For tens of thousands of years, Timor was populated by giant rats, with seven extinct species recently discovered. Among these is the largest rat species every known, which only became extinct about a thousand years ago.
It's not quite the fireswamp, but the islands of southeast Asia are home to some impressively large rats. The Bosavi woolly rat of Papua New Guinea, for example, can weigh three kilograms (seven pounds), a terrifying six times the size of the largest Rattus norvegicus you're likely to find scuttling through the sewers of major cities. Other disturbingly large rats exist on Flores and the giant rat of Sumatra even got a sufficiently tantalizing reference in a Sherlock Holmes story to spark numerous books and films.
However, the Australian National University's Dr Julien Louys has topped them all, with one still unnamed species identified from Timor that grew to five kilograms (11 pounds), which Louys compared in a statement to, “the size of a small dog.” While we may recoil in horror, the first people to arrive on Timor 46,000 years ago just saw dinner. "We know they're eating the giant rats because we have found bones with cut and burn marks," Louys said of the remnants left at human campsites around East Timor.
Humans and rats survived together until about a 1,000 years ago, at which point all the Timor giant rat species disappeared roughly simultaneously. This was not the consequence of a Timorese pied piper, but a more frequent form of overreach. “The reason we think they became extinct is because that was when metal tools started to be introduced in Timor, people could start to clear forests at a much larger scale," Louys said.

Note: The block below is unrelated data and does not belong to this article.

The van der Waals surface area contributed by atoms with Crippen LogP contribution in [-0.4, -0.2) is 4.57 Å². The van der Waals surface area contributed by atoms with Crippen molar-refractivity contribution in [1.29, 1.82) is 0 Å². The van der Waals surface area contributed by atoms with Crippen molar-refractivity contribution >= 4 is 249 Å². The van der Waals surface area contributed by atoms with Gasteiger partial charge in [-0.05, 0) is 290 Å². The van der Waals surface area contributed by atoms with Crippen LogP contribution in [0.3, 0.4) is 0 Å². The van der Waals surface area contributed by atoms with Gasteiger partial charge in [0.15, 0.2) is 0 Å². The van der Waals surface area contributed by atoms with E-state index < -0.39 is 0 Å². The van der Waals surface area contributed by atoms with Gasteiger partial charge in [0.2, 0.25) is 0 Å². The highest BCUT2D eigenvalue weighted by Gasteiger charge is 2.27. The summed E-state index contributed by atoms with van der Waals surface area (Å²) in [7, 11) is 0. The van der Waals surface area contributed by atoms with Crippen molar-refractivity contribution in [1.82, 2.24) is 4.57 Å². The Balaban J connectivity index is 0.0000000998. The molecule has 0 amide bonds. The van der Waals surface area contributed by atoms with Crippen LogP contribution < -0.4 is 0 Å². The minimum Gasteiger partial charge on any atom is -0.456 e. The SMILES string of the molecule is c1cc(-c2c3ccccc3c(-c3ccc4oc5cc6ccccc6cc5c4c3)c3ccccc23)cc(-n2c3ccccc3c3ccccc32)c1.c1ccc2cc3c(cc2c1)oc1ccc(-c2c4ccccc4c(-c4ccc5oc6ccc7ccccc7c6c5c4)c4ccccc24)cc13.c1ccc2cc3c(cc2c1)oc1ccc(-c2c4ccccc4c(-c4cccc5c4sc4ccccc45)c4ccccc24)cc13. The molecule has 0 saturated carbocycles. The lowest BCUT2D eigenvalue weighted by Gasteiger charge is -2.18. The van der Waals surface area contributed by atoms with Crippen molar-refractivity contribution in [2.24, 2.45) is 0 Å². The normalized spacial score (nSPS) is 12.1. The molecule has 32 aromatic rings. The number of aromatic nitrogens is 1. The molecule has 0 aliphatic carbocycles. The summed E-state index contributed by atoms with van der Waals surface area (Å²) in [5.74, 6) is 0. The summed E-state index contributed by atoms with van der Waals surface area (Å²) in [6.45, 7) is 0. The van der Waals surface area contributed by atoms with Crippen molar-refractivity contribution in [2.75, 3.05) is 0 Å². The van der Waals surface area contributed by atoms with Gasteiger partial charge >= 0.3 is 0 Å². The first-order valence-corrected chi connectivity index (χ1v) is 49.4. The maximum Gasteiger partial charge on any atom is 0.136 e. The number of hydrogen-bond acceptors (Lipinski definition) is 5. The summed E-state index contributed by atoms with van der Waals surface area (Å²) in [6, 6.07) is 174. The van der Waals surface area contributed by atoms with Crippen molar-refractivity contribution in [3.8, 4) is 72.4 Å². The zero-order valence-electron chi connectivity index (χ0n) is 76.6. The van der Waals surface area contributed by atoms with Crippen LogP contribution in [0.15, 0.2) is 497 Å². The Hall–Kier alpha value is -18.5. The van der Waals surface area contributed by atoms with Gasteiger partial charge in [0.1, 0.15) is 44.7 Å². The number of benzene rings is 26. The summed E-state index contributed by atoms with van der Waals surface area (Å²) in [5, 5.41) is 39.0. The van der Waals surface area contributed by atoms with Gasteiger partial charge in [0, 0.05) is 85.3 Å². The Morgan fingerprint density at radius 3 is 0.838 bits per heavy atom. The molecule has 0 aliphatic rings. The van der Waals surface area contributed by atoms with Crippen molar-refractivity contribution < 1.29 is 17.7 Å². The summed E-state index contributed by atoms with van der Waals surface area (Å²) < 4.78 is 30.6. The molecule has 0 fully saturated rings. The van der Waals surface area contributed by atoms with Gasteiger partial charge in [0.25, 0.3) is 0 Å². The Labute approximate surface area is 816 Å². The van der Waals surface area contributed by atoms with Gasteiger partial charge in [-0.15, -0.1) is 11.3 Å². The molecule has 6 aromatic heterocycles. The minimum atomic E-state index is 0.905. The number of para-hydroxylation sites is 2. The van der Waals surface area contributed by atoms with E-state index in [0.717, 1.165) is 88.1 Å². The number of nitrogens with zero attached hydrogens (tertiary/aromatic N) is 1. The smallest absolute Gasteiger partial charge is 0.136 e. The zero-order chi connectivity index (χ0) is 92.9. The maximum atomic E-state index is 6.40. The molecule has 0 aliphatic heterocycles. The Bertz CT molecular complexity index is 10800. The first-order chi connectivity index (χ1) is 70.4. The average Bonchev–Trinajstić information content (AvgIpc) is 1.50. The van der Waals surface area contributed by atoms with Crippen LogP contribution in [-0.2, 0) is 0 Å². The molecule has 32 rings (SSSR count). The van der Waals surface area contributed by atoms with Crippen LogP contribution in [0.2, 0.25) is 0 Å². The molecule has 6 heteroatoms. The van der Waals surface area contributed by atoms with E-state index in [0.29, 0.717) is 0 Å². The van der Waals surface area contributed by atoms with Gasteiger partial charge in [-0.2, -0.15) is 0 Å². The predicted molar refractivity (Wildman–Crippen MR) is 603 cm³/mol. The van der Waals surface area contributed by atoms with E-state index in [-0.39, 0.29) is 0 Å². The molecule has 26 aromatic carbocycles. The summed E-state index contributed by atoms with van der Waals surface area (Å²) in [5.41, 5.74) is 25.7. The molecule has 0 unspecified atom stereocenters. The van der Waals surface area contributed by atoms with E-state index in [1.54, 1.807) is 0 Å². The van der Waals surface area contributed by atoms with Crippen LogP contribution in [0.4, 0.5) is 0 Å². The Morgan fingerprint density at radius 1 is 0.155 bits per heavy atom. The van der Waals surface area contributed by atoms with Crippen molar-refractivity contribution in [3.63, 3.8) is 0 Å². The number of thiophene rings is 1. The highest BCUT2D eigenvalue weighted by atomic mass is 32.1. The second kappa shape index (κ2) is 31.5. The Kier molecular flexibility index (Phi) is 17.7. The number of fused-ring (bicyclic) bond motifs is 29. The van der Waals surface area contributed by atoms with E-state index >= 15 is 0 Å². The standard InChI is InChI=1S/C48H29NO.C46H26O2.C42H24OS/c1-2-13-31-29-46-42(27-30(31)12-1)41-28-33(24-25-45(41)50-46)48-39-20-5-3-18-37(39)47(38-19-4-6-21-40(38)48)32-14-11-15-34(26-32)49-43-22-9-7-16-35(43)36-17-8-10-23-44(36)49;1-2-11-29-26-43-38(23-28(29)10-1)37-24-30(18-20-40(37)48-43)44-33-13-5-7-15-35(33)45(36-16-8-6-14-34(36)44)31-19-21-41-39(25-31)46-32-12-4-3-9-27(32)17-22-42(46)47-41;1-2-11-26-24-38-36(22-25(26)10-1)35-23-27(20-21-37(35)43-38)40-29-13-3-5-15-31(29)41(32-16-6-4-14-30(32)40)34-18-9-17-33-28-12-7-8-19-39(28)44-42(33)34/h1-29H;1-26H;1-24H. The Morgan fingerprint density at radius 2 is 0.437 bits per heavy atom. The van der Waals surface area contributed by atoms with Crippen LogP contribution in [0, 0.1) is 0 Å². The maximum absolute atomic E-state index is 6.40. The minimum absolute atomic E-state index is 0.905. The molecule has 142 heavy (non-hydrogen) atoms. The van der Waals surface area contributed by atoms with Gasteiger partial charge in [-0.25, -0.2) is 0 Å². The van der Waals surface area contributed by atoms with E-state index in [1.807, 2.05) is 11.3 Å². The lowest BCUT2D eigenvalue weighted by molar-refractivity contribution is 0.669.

It's not just the rats' jaws that dwarfed those of their modern relatives. Credit: Stuart Hay, ANU
Deforestation proved far more devastating on Timor than nearby islands, Louys told IFLScience, because the Timorese soils are not as rich as those of volcanic islands, and rainfall is not as heavy. Consequently, while forests swiftly regrew nearby as soon as humans stopped cutting them, on Timor changes proved more permanent, giving the rats nowhere to live.
Louys' work has yet to be published, but was presented at last month's Society of Vertebrate Paleontology conference in Texas, as part of a discussion of what we could learn from past extinctions about preventing future ones. The dire consequences of forest destruction might be the most immediate lesson in a region currently choking on smoke.
The discovery of the rats came from Louys' work on the From Sunda to Sahul project tracing the movement of humans through those islands of Indonesia and neighboring countries that, even at the height of the last Ice Age, were not attached to either the Asian mainland or Australia. Part of the project involves studying the impact human arrival had on the ecosystems of the islands, and why some responded differently to others.
Although two of the rat species Louys identified have already been scientifically described, most have not. Louys promised to consider Princess Bride references when the time comes.